Since removing the NeoMag/aragonite reactor media in last month's filter change, I have adjusted the MgSO4 dosing to support ++Mg. With a decline in ++Ca the overall dGH is falling off, and I have been experimenting with CaCl2 to redress the balance. The reactor media approach to holding GH worked well. In fact, it's easy to get a run-away effect. I used quite a lot of the stuff (over one liter) in a high velocity loop and it took about two weeks to see elevations of ++Ca, ++Mg, and a significant contribution to --CO3 KH as well. It took another two weeks to realize that the water changes were not adequately controlling the hardening. I removed the reactor media bag and did some "big gulp" water changes to normalize the system. Clearly, the nub of the issue is figuring out the quantity of media to use and whether it would be better to put it in a processing loop where the flow is much slower. The method itself is sound and only needs fine tuning. I will return 1/2 liter of NeoMag to a processing loop and continue this experiment.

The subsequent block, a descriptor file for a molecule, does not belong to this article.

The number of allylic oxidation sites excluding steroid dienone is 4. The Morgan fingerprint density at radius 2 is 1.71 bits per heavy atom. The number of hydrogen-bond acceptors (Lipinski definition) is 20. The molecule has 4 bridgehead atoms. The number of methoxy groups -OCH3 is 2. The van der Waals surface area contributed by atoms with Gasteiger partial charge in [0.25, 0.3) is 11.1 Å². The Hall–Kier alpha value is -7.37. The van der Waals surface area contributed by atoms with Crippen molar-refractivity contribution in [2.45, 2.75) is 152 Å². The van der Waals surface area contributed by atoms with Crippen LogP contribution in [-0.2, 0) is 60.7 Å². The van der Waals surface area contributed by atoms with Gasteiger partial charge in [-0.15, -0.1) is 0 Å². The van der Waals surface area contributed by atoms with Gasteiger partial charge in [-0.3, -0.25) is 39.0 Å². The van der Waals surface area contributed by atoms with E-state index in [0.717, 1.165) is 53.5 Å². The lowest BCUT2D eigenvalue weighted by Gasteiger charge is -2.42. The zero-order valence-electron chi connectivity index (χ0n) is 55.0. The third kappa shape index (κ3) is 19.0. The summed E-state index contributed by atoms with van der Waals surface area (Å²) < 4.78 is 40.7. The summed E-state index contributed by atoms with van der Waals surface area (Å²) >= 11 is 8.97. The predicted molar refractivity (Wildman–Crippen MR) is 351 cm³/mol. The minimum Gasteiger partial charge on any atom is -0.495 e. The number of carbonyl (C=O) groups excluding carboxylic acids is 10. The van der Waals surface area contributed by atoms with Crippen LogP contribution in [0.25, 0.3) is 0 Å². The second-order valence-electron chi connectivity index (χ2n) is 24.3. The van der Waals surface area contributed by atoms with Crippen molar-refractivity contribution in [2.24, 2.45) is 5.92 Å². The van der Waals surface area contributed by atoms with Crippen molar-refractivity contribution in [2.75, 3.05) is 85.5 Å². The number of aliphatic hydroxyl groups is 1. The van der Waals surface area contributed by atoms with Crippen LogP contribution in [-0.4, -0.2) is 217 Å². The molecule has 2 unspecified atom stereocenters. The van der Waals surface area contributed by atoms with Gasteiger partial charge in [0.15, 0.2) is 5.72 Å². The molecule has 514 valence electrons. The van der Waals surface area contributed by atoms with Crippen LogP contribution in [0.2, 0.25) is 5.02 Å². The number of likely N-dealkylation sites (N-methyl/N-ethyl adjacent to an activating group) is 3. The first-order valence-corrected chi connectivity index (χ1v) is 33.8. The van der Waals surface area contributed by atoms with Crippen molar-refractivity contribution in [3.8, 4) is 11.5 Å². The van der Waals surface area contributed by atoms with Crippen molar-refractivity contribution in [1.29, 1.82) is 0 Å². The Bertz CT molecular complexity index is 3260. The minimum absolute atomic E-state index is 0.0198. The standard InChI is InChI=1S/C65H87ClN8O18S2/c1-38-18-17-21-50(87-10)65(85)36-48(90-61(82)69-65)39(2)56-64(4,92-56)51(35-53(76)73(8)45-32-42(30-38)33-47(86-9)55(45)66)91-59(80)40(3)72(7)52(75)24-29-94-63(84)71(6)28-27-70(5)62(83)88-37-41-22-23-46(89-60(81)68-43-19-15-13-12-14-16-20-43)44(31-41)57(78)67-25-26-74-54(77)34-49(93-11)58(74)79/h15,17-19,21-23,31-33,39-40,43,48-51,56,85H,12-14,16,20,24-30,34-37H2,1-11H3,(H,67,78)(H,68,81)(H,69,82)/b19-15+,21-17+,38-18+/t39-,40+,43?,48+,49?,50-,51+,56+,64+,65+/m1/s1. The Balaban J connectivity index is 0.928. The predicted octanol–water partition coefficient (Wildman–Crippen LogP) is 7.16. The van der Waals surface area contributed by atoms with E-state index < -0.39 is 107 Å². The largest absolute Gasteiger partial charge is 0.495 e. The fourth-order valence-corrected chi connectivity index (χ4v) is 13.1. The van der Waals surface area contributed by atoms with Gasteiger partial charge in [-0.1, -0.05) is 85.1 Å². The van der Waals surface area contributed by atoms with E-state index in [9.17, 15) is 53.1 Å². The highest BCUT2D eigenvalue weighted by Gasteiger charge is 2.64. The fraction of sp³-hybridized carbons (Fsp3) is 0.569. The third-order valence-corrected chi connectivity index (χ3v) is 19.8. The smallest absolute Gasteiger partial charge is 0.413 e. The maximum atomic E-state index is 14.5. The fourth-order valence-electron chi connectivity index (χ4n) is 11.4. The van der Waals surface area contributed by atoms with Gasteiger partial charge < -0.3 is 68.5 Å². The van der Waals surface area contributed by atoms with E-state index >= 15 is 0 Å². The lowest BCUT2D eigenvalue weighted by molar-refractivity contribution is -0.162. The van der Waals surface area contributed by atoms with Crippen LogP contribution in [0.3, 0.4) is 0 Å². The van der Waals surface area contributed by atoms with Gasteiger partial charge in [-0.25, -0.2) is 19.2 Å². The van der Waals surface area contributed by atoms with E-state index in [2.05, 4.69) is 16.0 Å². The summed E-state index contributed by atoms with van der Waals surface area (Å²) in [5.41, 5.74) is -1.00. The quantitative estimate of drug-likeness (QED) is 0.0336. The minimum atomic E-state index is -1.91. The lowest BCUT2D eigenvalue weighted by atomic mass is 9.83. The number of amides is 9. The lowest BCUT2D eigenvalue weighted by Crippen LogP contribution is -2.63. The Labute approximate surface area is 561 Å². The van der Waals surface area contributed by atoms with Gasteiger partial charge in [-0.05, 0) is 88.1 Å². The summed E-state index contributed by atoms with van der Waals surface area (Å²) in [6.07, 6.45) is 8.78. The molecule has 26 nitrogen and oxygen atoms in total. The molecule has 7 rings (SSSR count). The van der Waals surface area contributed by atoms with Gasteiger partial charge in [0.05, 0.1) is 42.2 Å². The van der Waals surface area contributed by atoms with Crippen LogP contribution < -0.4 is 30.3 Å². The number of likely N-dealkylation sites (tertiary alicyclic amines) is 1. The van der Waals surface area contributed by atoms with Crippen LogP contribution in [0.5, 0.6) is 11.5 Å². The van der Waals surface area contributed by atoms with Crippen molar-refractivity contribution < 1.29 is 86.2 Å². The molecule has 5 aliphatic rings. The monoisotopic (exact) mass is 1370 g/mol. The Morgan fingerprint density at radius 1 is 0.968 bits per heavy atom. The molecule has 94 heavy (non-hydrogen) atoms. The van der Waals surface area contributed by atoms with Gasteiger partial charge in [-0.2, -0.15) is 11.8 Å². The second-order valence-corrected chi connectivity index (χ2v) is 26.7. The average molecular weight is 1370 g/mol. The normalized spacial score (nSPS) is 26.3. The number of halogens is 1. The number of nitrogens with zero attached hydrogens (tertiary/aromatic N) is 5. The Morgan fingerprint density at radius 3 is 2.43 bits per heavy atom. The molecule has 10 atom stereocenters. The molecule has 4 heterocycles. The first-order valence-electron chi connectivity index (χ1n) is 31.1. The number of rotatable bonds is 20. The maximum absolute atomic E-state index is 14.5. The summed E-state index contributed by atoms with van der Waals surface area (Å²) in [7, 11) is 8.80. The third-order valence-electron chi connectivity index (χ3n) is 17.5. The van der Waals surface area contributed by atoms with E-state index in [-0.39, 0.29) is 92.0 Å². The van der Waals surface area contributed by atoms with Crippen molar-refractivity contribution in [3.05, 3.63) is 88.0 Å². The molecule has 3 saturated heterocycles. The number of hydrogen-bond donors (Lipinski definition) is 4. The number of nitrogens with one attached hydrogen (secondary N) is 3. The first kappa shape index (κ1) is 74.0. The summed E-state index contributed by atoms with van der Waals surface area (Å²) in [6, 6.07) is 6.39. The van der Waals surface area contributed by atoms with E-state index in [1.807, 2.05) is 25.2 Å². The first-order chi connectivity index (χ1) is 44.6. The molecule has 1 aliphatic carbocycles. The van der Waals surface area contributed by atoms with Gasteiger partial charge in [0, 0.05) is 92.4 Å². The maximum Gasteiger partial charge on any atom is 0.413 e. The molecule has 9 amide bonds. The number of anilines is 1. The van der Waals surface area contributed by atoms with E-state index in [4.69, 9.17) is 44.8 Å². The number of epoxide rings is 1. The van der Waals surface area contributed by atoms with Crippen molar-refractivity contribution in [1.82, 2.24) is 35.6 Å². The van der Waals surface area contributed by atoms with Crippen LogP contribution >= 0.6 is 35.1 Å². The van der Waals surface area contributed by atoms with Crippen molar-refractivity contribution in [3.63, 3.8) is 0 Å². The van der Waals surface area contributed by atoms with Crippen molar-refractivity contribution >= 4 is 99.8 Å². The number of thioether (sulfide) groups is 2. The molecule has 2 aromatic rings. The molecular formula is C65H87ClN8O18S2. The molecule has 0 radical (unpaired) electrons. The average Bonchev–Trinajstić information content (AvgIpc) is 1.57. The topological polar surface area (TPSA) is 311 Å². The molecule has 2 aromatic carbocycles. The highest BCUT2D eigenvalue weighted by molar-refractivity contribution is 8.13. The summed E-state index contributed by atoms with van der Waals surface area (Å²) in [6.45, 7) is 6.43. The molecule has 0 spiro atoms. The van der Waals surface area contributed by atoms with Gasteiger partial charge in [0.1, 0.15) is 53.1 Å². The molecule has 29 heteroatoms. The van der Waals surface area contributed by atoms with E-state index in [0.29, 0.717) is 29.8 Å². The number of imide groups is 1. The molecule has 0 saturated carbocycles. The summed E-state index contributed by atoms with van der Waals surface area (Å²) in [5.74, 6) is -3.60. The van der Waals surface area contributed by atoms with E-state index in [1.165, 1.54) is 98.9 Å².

The dose rates of all supplements change in response to an intensive testing protocol. The ultimate cause of a given dose rate of any supplement is the demand of the plant community for that nutrient. The testing is a means of determining the utilization rate. To a certain extent, the constant tinkering is due to just plain uncertainty; it's a discovery process not yet complete. But that process is complicated by moving targets. Automation helps. The system assures the time and quantity of dose without attention. Yet I have found the need for more or less constant intervention, reprograming a dose rate first one way and then another. As much as I'd like to idealize the whole scheme as a "set and forget" proposition, the aquarium simply does not behave in a manner wholly amenable to that.

I still have much to learn about how to make that happen, but I believe that the aquarium is fundamentally environmentally stable so I have an advantage. The ability to easily reprogram a doser in response to changing conditions is a feature of the methodology. Provision of this ability is an acknowledgement that conditions can and do, in fact, change, albeit usually slowly or incrementally, and it supplies rapid correction. Nutrients and buffer capacity are, to varying degrees, squishy soft parameters. Surely there are tolerances - ranges of acceptable variation - to be observed. If the aquarium's ecology is stable we need only guard against parameters shifting too far out of tolerance, as ultimately they are wont to do. Hitting exact numbers is pointless. Preventing unidirectional creep is critical. A good management system is one that makes it easy to do that.
 
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Paul G

Active member
Today's numbers

pH: 6.82
ORP: 541 mV
NO3: < 5 ppm
PO4: 0.60 ppm
Fe: 0.34 ppm
K: 30 ppm
dGH: 3.1
Ca/Mg: 26/30 ppm
dKH: 6.6